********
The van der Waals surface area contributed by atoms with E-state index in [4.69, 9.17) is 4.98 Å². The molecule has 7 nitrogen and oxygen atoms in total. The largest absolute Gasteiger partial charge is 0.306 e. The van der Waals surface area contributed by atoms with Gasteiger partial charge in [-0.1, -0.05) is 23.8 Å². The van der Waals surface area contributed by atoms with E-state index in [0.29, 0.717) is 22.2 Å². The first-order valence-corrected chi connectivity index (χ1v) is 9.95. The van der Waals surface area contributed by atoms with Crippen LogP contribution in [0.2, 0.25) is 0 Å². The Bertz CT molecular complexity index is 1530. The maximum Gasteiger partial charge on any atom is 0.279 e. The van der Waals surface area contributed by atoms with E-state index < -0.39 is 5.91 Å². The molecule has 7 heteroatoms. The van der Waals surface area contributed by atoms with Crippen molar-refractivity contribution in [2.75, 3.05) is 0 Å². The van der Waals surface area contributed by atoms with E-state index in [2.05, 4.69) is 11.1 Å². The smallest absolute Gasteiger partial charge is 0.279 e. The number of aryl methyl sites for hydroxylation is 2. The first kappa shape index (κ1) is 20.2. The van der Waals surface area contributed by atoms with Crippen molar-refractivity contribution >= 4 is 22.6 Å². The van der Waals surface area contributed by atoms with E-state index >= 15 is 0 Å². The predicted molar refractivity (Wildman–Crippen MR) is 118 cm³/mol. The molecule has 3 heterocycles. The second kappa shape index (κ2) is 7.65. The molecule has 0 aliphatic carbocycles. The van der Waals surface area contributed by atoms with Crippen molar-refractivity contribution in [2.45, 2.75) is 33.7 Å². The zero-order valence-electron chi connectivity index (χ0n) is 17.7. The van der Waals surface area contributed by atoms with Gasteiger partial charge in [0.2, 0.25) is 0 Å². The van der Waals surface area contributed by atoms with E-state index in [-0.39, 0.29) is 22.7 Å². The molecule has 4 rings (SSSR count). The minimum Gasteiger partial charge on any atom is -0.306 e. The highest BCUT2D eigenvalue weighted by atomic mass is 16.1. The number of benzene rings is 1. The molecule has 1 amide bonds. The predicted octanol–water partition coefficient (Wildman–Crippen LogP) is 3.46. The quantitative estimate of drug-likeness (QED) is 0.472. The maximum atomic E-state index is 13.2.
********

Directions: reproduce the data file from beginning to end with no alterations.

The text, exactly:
The van der Waals surface area contributed by atoms with E-state index in [4.69, 9.17) is 4.98 Å². The molecule has 7 nitrogen and oxygen atoms in total. The largest absolute Gasteiger partial charge is 0.306 e. The van der Waals surface area contributed by atoms with Gasteiger partial charge in [-0.1, -0.05) is 23.8 Å². The van der Waals surface area contributed by atoms with E-state index in [0.29, 0.717) is 22.2 Å². The first-order valence-corrected chi connectivity index (χ1v) is 9.95. The van der Waals surface area contributed by atoms with Crippen LogP contribution in [0.2, 0.25) is 0 Å². The Bertz CT molecular complexity index is 1530. The maximum Gasteiger partial charge on any atom is 0.279 e. The van der Waals surface area contributed by atoms with E-state index < -0.39 is 5.91 Å². The molecule has 7 heteroatoms. The van der Waals surface area contributed by atoms with Crippen molar-refractivity contribution in [2.75, 3.05) is 0 Å². The van der Waals surface area contributed by atoms with E-state index in [2.05, 4.69) is 11.1 Å². The smallest absolute Gasteiger partial charge is 0.279 e. The number of aryl methyl sites for hydroxylation is 2. The first kappa shape index (κ1) is 20.2. The van der Waals surface area contributed by atoms with Crippen molar-refractivity contribution >= 4 is 22.6 Å². The van der Waals surface area contributed by atoms with E-state index >= 15 is 0 Å². The predicted molar refractivity (Wildman–Crippen MR) is 118 cm³/mol. The molecule has 3 heterocycles. The second kappa shape index (κ2) is 7.65. The molecule has 0 aliphatic carbocycles. The van der Waals surface area contributed by atoms with Crippen molar-refractivity contribution in [2.45, 2.75) is 33.7 Å². The zero-order valence-electron chi connectivity index (χ0n) is 17.7. The van der Waals surface area contributed by atoms with Gasteiger partial charge in [0.2, 0.25) is 0 Å². The van der Waals surface area contributed by atoms with E-state index in [-0.39, 0.29) is 22.7 Å². The molecule has 4 rings (SSSR count). The minimum Gasteiger partial charge on any atom is -0.306 e. The highest BCUT2D eigenvalue weighted by atomic mass is 16.1. The number of benzene rings is 1. The molecule has 1 amide bonds. The predicted octanol–water partition coefficient (Wildman–Crippen LogP) is 3.46. The quantitative estimate of drug-likeness (QED) is 0.472. The maximum atomic E-state index is 13.2.